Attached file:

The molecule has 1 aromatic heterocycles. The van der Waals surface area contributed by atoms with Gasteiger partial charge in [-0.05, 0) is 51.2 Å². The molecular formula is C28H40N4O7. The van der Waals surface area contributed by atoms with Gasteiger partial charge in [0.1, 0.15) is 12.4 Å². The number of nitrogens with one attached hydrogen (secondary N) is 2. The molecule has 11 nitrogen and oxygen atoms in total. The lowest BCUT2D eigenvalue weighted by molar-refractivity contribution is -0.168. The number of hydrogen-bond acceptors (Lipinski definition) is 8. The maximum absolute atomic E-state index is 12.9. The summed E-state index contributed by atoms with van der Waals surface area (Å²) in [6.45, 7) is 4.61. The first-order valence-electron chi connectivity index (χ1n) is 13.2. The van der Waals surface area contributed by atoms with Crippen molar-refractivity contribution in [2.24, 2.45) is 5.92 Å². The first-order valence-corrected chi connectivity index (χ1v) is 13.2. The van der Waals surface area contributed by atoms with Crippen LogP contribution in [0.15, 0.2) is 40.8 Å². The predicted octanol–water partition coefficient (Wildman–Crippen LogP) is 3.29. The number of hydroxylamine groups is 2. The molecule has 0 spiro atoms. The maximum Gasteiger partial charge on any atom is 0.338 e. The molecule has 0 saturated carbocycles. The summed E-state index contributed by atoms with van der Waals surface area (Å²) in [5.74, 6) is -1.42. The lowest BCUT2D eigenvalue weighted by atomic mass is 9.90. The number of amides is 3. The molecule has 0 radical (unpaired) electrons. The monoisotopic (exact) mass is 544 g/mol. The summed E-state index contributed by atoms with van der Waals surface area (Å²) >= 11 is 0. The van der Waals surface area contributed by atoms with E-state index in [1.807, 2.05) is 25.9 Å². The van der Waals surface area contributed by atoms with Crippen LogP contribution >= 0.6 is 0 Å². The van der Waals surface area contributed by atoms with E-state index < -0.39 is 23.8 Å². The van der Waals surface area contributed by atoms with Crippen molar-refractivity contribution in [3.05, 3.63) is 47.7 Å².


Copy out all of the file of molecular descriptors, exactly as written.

The molecule has 1 aromatic heterocycles. The van der Waals surface area contributed by atoms with Gasteiger partial charge in [-0.05, 0) is 51.2 Å². The molecular formula is C28H40N4O7. The van der Waals surface area contributed by atoms with Gasteiger partial charge in [0.1, 0.15) is 12.4 Å². The number of nitrogens with one attached hydrogen (secondary N) is 2. The molecule has 11 nitrogen and oxygen atoms in total. The lowest BCUT2D eigenvalue weighted by molar-refractivity contribution is -0.168. The number of hydrogen-bond acceptors (Lipinski definition) is 8. The maximum absolute atomic E-state index is 12.9. The summed E-state index contributed by atoms with van der Waals surface area (Å²) in [6.45, 7) is 4.61. The first-order valence-electron chi connectivity index (χ1n) is 13.2. The van der Waals surface area contributed by atoms with Crippen molar-refractivity contribution in [2.24, 2.45) is 5.92 Å². The first-order valence-corrected chi connectivity index (χ1v) is 13.2. The van der Waals surface area contributed by atoms with Crippen LogP contribution in [0.15, 0.2) is 40.8 Å². The predicted octanol–water partition coefficient (Wildman–Crippen LogP) is 3.29. The number of hydroxylamine groups is 2. The molecule has 0 spiro atoms. The maximum Gasteiger partial charge on any atom is 0.338 e. The molecule has 0 saturated carbocycles. The summed E-state index contributed by atoms with van der Waals surface area (Å²) in [5.74, 6) is -1.42. The lowest BCUT2D eigenvalue weighted by atomic mass is 9.90. The number of amides is 3. The molecule has 0 radical (unpaired) electrons. The monoisotopic (exact) mass is 544 g/mol. The summed E-state index contributed by atoms with van der Waals surface area (Å²) >= 11 is 0. The van der Waals surface area contributed by atoms with E-state index in [1.807, 2.05) is 25.9 Å². The van der Waals surface area contributed by atoms with Crippen LogP contribution >= 0.6 is 0 Å². The van der Waals surface area contributed by atoms with E-state index < -0.39 is 23.8 Å². The van der Waals surface area contributed by atoms with Crippen molar-refractivity contribution in [3.05, 3.63) is 47.7 Å².